CLRS Algorithm a Day: Mergesort
MergeSorting a hand of playing cards
So we're still not up to an algorithm a day, but I'm gaining... So far, we've been looking at relatively simple quadratic (i.e. O(n^{2})) sorting algorithms. These have been incremental algorithms, so that we sort one element, then we sort the next unsorted element, and so on. Another category of algorithms are those known as divide-and-conquer algorithms. In this style of algorithm, we take our entire data set and partition it into smaller, simpler portions, solve each subportion, and then integrate the subportions back together to yield the full result.
Mergesort is a simple example of a divide-and-conquer algorithm, described in Chapter 2.3.1 of CLRS. Perhaps this should really be called divide-conquer-combine, as that more accurately describes what we are doing:
- Divide: Split our items in half, giving us a left set and a right set each of n/2 items.
- Conquer: We then need to sort each of these smaller sets, so we recursively apply the divide step on each of the subsets. Trivially, once we have reached subsets of a single item, that subset is sorted, so that is our base case where we stop dividing.
- Combine: When the two subsets are sorted, we then merge them back together to produce the full sorted set.
Simple, right? Conceptually, it certainly is, and if I were going to do this with some higher-level constructs like LINQ, it would be a snap to translate almost directly into code, but we're going to do this the hard way, and so that makes it a little more complicated ☺.
Simple MergeSort with Sentinels
In CLRS, the pseudocode for mergesort is somewhat obtuse, primarily because they stick to a math/Fortran-esque aversion to meaningful variable names and the convention of using 1-based arrays, rather than the 0-based species you will most likely be familiar with. Makes the exercise more difficult rather more difficult than it really ought to be...
As before, we'll start with the simple case of sorting a plain-old integer array, implemented as an extension method as we have done before. The first step is our top-level entry point:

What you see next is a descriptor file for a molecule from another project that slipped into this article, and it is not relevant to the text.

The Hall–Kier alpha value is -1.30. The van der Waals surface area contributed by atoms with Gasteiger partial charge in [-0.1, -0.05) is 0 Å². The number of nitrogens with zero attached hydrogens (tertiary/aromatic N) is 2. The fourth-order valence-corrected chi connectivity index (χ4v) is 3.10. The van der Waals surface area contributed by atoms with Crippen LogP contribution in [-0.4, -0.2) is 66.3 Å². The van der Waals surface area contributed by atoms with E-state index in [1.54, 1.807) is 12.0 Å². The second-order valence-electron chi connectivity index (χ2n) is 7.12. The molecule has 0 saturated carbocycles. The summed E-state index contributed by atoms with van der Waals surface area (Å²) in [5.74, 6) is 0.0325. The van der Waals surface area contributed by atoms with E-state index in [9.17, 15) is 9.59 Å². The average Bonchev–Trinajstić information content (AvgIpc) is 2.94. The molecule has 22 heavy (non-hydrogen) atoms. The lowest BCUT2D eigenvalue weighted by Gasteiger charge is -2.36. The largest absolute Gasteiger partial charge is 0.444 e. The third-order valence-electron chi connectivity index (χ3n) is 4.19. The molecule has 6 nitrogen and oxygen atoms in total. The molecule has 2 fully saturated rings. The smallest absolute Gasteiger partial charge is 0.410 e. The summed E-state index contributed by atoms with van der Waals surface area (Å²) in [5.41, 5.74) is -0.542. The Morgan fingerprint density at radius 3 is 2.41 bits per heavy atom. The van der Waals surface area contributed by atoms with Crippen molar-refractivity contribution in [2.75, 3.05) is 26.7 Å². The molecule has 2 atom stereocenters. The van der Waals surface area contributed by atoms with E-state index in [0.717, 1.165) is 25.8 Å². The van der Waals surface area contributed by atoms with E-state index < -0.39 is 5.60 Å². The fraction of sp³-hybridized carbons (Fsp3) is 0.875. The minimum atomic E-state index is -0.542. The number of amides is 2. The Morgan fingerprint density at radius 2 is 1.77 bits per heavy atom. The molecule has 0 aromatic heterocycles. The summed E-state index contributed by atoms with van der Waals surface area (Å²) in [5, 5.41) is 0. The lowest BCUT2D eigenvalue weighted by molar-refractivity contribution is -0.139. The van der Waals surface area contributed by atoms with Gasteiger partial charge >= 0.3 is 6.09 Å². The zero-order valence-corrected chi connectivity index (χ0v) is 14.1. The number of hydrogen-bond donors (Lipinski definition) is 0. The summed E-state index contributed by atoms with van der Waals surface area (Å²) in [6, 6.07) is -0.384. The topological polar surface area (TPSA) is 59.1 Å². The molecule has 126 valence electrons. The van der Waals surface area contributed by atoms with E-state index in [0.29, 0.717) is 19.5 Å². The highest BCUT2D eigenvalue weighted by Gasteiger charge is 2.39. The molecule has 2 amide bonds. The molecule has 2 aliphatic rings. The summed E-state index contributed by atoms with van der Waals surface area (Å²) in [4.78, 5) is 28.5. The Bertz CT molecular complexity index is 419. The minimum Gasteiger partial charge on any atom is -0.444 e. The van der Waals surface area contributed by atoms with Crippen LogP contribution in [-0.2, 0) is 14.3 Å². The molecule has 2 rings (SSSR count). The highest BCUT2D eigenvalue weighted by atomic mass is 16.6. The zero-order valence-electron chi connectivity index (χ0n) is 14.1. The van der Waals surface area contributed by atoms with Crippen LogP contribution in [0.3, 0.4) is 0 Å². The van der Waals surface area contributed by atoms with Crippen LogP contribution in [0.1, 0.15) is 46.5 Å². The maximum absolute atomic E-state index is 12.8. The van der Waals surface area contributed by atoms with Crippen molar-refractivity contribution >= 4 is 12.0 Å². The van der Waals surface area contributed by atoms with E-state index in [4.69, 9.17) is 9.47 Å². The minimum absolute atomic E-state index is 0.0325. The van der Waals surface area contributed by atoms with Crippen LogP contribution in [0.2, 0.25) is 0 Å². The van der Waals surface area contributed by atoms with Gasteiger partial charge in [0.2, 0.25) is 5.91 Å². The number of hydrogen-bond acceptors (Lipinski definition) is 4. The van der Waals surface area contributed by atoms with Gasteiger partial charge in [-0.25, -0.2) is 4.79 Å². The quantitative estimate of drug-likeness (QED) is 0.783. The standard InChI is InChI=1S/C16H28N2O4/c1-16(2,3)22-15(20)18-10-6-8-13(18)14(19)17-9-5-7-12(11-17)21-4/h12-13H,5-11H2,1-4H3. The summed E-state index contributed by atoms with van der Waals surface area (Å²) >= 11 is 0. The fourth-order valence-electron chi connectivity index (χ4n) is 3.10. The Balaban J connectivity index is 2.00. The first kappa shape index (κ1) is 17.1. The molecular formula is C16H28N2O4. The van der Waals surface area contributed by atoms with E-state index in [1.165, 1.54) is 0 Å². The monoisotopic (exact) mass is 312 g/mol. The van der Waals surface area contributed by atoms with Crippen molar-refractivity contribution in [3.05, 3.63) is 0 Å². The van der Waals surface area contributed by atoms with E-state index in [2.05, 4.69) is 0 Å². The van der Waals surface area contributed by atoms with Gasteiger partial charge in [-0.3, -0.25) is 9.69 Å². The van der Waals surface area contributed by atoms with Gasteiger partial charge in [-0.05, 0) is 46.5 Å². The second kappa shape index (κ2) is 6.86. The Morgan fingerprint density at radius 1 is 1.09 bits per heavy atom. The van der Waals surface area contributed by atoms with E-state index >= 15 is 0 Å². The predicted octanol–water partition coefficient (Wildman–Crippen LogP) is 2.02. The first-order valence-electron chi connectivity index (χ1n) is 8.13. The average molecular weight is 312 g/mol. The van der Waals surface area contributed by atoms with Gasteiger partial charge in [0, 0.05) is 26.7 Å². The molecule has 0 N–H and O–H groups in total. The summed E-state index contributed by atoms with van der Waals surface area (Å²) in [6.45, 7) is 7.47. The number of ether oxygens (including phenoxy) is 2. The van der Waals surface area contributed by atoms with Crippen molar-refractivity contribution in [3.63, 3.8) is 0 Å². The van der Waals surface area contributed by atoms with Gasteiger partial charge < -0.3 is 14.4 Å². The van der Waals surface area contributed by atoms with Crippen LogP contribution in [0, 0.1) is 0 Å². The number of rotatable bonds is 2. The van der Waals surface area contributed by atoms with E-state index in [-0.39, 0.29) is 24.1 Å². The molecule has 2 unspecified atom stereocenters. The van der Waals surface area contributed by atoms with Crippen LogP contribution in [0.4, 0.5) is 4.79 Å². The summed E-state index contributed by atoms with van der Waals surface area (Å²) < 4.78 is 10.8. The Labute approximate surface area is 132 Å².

public static void MergeSort(this int[] a) {
a.MergeSort(0, a.Length - 1);
}
Because mergesort is a recursive algorithm, we'll be making use of a private helper function to do the actual work, and pass the indices of the first and last items in the array as parameters to this helper:
private static void MergeSort(this int[] a, int min, int max) {
if (min < max) { // we have at least two items
var mid = (min + max) / 2; // *naive way of finding the median*
a.MergeSort(min, mid); // Sort the left half
a.MergeSort(mid + 1, max); // Sort the right half
a.Merge(min, mid, max); // Merge the left and right halves into the final sorted array
}
}
The first thing we do is check that we have at least two elements in the portion of the array that we are looking at; remember that if we have only a single element, the array is already sorted.
Then we figure out the middle index of the array, which we will use to partition the array into the left (a[min-mid]) and right (a[mid+1, a[max]) sub-arrays. Finally we call a second helper function, Merge, which we'll get to in just a second, to integrate the two sorted sub-arrays back together into the final sorted array.
One of the tricky bits that can cause some confusion here is understanding how the partitioning actually works here. When we divide the array, we are not actually creating new arrays yet, we are in a sense virtually partitioning via index pointers into the original array. In some sense, this is a limitation of restricting ourselves to using low-level constructs; this could be written more intuitively if we had access to constructs like easy array slicing, and wrote this in a more functional style; I'll do that towards the end as an example.
Another stumbling block may be understanding how the control actually flow, due to the recursive nature of the algorithm. I've tried to mimic in the animation above how the actual call-stack would be constructed for the example. You may find it helpful to pick an example and work through on paper what the recursion looks like by inlining each function call, like so:
var a = new[] { 4, 6, 1, 3, 2 };
a.MergeSort()=> {
a.MergeSort(0, 4) => {
a.MergeSort(0,2) => {
a.MergeSort(0,1) => {
a.MergeSort(0,0);
a.MergeSort(1,1);
a.Merge(0,0,1);
a.MergeSort(2,2);
a.Merge(0,1,2);
}
a.MergeSort(3,4) => {
a.MergeSort(3,3);
a.MergeSort(4,4);
a.Merge(3,3,4);
}
a.Merge(0, 2, 4);
}
}
Merge function
The real meat of this type of MergeSort implementation is in the Merge function, which takes the sorted subarrays and merges them back into a bigger sorted array.
private static void Merge(this int[] a, int min, int mid, int max) {
// calculate the size of the left and right subarrays
var lSize = mid - min + 1;
var rSize = max - mid;